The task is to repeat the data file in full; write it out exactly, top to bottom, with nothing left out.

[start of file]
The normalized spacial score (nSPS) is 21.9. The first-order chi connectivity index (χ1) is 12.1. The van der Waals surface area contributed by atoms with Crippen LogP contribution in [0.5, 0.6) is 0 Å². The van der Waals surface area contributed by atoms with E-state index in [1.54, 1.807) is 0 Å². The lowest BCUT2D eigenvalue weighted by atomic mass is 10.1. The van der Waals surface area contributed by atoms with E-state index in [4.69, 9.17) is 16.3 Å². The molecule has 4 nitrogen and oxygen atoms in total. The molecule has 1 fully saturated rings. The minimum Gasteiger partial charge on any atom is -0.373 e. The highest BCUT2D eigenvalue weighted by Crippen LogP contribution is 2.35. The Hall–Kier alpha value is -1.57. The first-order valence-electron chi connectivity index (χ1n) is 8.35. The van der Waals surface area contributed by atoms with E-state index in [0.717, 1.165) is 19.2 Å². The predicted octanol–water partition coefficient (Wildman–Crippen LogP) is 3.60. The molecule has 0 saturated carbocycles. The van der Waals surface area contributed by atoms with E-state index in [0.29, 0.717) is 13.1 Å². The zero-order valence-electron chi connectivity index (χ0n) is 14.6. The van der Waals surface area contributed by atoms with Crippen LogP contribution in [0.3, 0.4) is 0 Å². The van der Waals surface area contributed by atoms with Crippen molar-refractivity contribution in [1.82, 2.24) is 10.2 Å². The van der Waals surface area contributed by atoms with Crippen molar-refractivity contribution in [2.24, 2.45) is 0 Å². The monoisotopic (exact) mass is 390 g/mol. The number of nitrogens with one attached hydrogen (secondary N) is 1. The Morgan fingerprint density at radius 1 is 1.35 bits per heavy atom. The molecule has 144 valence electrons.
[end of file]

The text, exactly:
The normalized spacial score (nSPS) is 21.9. The first-order chi connectivity index (χ1) is 12.1. The van der Waals surface area contributed by atoms with Crippen LogP contribution in [0.5, 0.6) is 0 Å². The van der Waals surface area contributed by atoms with E-state index in [1.54, 1.807) is 0 Å². The lowest BCUT2D eigenvalue weighted by atomic mass is 10.1. The van der Waals surface area contributed by atoms with E-state index in [4.69, 9.17) is 16.3 Å². The molecule has 4 nitrogen and oxygen atoms in total. The molecule has 1 fully saturated rings. The minimum Gasteiger partial charge on any atom is -0.373 e. The highest BCUT2D eigenvalue weighted by Crippen LogP contribution is 2.35. The Hall–Kier alpha value is -1.57. The first-order valence-electron chi connectivity index (χ1n) is 8.35. The van der Waals surface area contributed by atoms with E-state index in [0.717, 1.165) is 19.2 Å². The predicted octanol–water partition coefficient (Wildman–Crippen LogP) is 3.60. The molecule has 0 saturated carbocycles. The van der Waals surface area contributed by atoms with E-state index in [0.29, 0.717) is 13.1 Å². The zero-order valence-electron chi connectivity index (χ0n) is 14.6. The van der Waals surface area contributed by atoms with Crippen LogP contribution in [0.3, 0.4) is 0 Å². The van der Waals surface area contributed by atoms with Crippen molar-refractivity contribution in [1.82, 2.24) is 10.2 Å². The van der Waals surface area contributed by atoms with Crippen molar-refractivity contribution in [2.24, 2.45) is 0 Å². The monoisotopic (exact) mass is 390 g/mol. The number of nitrogens with one attached hydrogen (secondary N) is 1. The Morgan fingerprint density at radius 1 is 1.35 bits per heavy atom. The molecule has 144 valence electrons.